Tribal Vision need no introduction. You thought I was going to give them an introduction anyway, didn’t you? Hah. The Lime Light series of compilations doesn’t need an introduction either. And no, I’m not giving them one as well.
What’s on the cards this time is more of a remix compendium, sealing Tribal Vision’s morphing from a prog-psy label into the realms of house. I’m not saying this is a bad thing: we all know DJs who’ve morphed similarly, finding Electribe by way of Iboga, and ordering more from Juno than from Saikosounds.
Vibrasphere’s In Control gets a remix from Chris Micali, and the result is very…er… Micali. The vocal gets pushed to the front while the backing is tight and focussed. Kosmas Epsilon’s mix of Roman Rai’s Shinkanzen has more character and bounce than the original mix on Rai’s Tokyo CD. The melodies are playful and understated, the peaks are effortless, and the electro hooks are just the sort of thing a dancefloor responds to at the moment.
Next up, Eelke Kleijn & Nick Hogendoorn’s Rabbit Whole remixed by Fitalic; I’m not familiar with the original here, but this version is tight and pumping – perhaps too tight and pumping. There are some neat moments, but you get the impression that the track’s moving too fast for its own good and that it would benefit from stopping to smell the roses once in a while.
Peter Gun’s mix of Deep Forest’s Sweet Lullaby will be the main divisive one here. You’ve got an extended sample of the original in the middle of the track, pinned over tight percussion and a warping, wobbling bassline. I guess it depends on how you stand on Gun; personally I’ve always found him a little unidirectional and colourless. Nevertheless if what you want is a track that’ll get an outdoor dancefloor weak at the knees, you’re probably on the right lines.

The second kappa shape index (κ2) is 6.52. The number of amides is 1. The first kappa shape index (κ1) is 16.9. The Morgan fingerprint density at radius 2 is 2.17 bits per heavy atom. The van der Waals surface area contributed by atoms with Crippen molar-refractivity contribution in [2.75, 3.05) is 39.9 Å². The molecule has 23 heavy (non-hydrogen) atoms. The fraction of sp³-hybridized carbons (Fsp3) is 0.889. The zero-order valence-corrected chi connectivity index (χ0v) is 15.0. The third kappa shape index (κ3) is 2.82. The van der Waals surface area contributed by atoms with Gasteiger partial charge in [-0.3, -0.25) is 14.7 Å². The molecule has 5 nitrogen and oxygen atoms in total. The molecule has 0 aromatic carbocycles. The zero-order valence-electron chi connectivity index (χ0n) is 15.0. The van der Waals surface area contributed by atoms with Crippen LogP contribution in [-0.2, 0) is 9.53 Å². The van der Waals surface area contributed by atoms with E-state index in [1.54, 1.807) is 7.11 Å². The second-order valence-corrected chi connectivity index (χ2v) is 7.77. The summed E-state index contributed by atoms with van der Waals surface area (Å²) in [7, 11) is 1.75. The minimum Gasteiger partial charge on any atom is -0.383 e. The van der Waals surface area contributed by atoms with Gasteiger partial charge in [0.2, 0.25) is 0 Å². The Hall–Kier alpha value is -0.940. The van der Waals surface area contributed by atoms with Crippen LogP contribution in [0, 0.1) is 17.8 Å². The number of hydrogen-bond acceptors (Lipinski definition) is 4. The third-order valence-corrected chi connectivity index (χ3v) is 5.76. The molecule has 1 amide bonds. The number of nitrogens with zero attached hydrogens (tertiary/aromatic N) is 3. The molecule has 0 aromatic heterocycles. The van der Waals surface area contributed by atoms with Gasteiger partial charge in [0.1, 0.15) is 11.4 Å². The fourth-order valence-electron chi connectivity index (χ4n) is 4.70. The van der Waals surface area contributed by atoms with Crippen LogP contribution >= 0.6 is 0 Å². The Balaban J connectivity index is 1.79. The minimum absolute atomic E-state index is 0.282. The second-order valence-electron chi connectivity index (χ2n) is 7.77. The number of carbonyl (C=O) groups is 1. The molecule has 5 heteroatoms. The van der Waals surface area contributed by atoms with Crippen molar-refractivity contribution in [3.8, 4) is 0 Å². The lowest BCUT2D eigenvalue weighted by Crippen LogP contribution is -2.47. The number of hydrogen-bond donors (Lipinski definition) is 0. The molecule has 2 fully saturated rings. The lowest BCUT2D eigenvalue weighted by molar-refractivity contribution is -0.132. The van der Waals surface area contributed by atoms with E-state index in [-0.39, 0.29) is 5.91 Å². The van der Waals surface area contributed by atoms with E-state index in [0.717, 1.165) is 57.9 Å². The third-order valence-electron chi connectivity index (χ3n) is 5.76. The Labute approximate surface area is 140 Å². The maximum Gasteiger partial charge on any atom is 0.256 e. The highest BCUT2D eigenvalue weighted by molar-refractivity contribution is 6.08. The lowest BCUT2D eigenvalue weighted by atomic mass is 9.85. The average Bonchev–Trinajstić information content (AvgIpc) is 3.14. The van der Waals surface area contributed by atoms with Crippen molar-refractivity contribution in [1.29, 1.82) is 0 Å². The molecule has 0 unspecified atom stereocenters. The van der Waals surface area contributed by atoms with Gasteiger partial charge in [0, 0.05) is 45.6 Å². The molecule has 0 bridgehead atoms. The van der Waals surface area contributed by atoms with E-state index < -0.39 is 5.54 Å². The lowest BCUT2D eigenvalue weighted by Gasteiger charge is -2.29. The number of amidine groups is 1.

Sonify’s En Electrique has good movement through it, but a few too many different sounds are all tied in at once. In terms of creating groove it works, but it sounds a little too forced to be truly organic. Likewise Phatjack’s Dirty Tuesday – too much going on, and not enough substance, and Tegma’s remix of Solead’s lay Down is just a mess.
Tegma’s Spooky Mariachi gets remixed by Beauty & The Beat, and it’s one of the best remixes of theirs I’ve heard. It’s confidently different in its sound, it flirts expertly with breaks, it brings in melodies from nowhere and, most importantly of all, has you listening right into it waiting to see what’ll happen next.
Duca are still very much on form with their offering Brooka: I just love this guy’s sound, it’s like the sound of sunshine pouring in through your bedroom window as you chill out in bed with the Brazilian Under 21’s Ladies Netball team. The anatomy of this track is perfect: all gripes about malformed or forced tracks go out the window with this one. As near to perfect as I have heard this season.
Finally Antix’s Downstairs Mix Up is a great example of what Antix are up to at the moment: flecky electro that personally leaves me cold, but I know I’m in a minority here. Most people love it, and that’s what a DJ wants to know about, not the mindless thoughts of some washed-up hack who doesn’t understand the intricacy of what’s going on. Of course.
All in all Lime Light 3 is a slightly awkward compilation. I sort of sense that Tribal Vision are trying to me many different things to many different people in many different scenes. This isn’t a bad thing in itself, but when you’re confronted with an end-product album that’s far less fluid or cohesive than the predecessors in its series, you have to question how strongly you should recommend the album as a purchase.
This may, in fact, hide what the real issue is: Tribal Vision have pioneered what it means to be a “digital label” and this could be where their (and possibly everyone’s) future lies. The case for cherry-picking a handful of WAVs off Beatport is perhaps stronger than the case for buying the whole album. This may be the future, but I still think it’s something of a pity.
[e,bed]Antix – Lime Light Vol. 3[/embed]